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WHO, UNICEF declare end of polio epidemic in the Philippines


MANILA, Philippines (AP) – A polio epidemic in the Philippines has come to an end, according to the World Health Organization and the United Nations Children’s Fund, which praised the government’s efforts to fight the disease despite the coronavirus pandemic.

United Nations agencies said in a joint statement Friday that the Philippine Ministry of Health concluded its response to the polio outbreak on June 3 after no cases were detected for 16 months following the outbreak. a mass vaccination campaign and surveillance.

Philippine health officials announced that polio reappeared in the country in September 2019, nearly two decades after the WHO declared the Southeast Asian nation free of the viral disease, which can cause paralysis and the death. There is no known cure.

Government health officials, backed by WHO and UNICEF, then dramatically expanded an anti-polio campaign that continued despite the start of the COVID-19 pandemic last year. About 30 million doses of oral polio vaccine have been given to children in the Philippines.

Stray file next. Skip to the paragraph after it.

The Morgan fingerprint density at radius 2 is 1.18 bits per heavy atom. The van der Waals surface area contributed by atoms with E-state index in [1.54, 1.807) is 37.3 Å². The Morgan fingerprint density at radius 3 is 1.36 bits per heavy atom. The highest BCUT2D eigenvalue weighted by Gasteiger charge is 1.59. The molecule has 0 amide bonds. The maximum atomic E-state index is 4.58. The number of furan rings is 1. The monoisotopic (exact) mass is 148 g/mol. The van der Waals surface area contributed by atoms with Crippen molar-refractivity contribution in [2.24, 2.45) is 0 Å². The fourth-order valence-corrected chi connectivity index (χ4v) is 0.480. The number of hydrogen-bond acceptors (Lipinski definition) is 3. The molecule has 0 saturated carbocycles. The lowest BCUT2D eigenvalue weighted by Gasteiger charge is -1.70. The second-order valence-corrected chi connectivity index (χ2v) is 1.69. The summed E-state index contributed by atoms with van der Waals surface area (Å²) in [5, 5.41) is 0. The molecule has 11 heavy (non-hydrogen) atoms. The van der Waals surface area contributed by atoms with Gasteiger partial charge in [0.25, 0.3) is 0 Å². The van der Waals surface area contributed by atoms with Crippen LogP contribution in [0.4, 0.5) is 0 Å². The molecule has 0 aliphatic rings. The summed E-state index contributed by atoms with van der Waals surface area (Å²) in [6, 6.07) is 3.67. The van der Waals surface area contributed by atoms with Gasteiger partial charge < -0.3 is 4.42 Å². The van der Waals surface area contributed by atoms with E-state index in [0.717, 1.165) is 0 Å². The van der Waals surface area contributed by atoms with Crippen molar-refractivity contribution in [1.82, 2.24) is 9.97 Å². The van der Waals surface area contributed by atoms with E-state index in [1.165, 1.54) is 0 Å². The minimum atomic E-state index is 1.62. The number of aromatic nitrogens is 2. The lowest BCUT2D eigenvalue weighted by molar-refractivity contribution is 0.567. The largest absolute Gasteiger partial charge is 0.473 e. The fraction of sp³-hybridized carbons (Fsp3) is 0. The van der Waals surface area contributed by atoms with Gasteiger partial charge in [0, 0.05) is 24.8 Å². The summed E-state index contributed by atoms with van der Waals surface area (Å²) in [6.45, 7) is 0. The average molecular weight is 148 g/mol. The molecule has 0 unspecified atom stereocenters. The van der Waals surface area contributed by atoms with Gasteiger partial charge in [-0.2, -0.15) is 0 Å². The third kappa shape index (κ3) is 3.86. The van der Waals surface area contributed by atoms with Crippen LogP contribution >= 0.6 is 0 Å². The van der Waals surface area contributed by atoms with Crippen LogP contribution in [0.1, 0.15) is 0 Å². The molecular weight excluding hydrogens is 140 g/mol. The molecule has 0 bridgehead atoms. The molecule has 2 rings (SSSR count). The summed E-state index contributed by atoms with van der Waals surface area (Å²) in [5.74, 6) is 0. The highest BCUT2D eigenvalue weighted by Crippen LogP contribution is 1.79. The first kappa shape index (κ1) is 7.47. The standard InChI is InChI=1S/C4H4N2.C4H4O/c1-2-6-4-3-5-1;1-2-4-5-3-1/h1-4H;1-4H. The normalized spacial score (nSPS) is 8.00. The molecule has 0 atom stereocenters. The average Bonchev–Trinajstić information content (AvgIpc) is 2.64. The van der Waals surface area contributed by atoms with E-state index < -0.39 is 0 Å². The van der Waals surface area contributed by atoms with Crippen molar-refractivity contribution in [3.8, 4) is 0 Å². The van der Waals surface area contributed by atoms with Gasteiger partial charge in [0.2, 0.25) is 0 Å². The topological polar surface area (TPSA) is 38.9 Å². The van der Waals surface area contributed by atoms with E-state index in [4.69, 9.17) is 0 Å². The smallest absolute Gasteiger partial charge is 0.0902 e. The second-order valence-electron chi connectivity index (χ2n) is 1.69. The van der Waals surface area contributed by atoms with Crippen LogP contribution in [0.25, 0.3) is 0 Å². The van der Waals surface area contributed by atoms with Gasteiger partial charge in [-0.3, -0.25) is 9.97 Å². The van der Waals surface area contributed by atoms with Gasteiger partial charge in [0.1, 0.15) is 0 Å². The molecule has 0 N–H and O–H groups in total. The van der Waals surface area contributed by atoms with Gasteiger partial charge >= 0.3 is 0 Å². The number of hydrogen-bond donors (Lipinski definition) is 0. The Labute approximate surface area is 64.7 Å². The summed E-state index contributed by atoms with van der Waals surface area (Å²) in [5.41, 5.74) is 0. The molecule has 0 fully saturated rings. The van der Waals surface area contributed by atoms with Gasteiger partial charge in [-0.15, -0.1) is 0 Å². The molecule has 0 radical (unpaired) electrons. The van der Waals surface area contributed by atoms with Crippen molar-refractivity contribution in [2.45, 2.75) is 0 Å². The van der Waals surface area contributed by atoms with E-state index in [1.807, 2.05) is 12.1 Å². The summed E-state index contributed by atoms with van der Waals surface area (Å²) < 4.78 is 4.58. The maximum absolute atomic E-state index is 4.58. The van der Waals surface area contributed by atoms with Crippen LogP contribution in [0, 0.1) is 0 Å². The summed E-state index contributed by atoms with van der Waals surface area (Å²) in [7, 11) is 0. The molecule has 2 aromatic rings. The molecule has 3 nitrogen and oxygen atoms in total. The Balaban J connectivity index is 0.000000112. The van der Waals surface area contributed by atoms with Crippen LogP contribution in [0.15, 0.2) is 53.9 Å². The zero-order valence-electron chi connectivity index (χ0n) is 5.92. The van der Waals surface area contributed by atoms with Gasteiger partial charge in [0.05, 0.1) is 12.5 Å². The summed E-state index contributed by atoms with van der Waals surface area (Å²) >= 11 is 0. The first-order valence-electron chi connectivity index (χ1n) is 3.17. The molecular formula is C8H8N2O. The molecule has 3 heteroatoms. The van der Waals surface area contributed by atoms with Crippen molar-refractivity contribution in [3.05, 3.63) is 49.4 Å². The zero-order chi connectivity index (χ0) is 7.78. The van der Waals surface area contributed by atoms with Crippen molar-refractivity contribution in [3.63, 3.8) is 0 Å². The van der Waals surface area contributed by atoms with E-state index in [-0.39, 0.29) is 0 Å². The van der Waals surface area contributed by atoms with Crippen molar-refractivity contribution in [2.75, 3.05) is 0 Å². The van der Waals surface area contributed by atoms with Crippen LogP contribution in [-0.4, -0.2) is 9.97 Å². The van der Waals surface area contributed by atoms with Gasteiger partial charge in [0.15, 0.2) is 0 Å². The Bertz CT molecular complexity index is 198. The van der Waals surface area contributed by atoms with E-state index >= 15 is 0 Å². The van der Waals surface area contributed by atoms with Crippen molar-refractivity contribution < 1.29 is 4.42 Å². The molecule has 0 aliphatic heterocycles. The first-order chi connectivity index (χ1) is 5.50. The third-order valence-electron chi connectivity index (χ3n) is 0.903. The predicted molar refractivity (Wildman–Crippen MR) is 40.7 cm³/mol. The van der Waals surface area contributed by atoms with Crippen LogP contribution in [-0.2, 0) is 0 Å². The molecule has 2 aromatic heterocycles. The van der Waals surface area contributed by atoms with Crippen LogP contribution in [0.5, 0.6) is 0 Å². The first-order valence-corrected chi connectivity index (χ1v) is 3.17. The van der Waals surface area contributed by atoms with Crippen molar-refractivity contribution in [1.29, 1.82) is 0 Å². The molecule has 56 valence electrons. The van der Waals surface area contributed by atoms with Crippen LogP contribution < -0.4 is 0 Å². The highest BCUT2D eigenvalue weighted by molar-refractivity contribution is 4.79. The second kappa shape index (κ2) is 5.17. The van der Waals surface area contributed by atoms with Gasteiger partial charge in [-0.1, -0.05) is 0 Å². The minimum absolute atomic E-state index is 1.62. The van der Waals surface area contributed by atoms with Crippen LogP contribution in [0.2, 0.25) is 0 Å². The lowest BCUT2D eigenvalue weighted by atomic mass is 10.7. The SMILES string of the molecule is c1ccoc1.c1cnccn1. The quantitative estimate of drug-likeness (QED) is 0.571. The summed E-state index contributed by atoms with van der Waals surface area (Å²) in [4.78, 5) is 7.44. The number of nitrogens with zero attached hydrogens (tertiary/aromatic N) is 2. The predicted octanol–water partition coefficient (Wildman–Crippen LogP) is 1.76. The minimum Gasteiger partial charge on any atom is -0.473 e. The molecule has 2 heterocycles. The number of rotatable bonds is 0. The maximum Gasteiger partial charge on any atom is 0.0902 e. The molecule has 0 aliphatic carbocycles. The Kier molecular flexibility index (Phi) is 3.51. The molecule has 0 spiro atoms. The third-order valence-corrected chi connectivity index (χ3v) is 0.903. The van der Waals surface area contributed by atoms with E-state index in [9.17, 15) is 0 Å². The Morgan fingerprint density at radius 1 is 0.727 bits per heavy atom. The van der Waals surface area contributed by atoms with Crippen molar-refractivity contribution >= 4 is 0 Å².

“This is a major victory for public health and a great example of what collective efforts can achieve, even in the midst of the COVID-19 pandemic,” said Dr Rabindra Abeyasinghe, who represents WHO in the Philippines .

The polio vaccination campaign also faced a scare involving another vaccine.

The government’s vaccination programs were marred in 2017 by a dengue vaccine made by French drug maker Sanofi Pasteur that some Filipino officials have linked to the deaths of at least three children.

The government halted the dengue vaccination campaign after Sanofi said a study showed the vaccine may increase the risk of serious dengue infections. More than 830,000 children received the Dengvaxia vaccine as part of the campaign, which started in 2016 and ended in 2017.

Sanofi officials said the Dengvaxia vaccine was safe and would reduce dengue infections if the vaccination campaign continued.

Since then, Philippine health officials have struggled to restore public confidence in vaccines.

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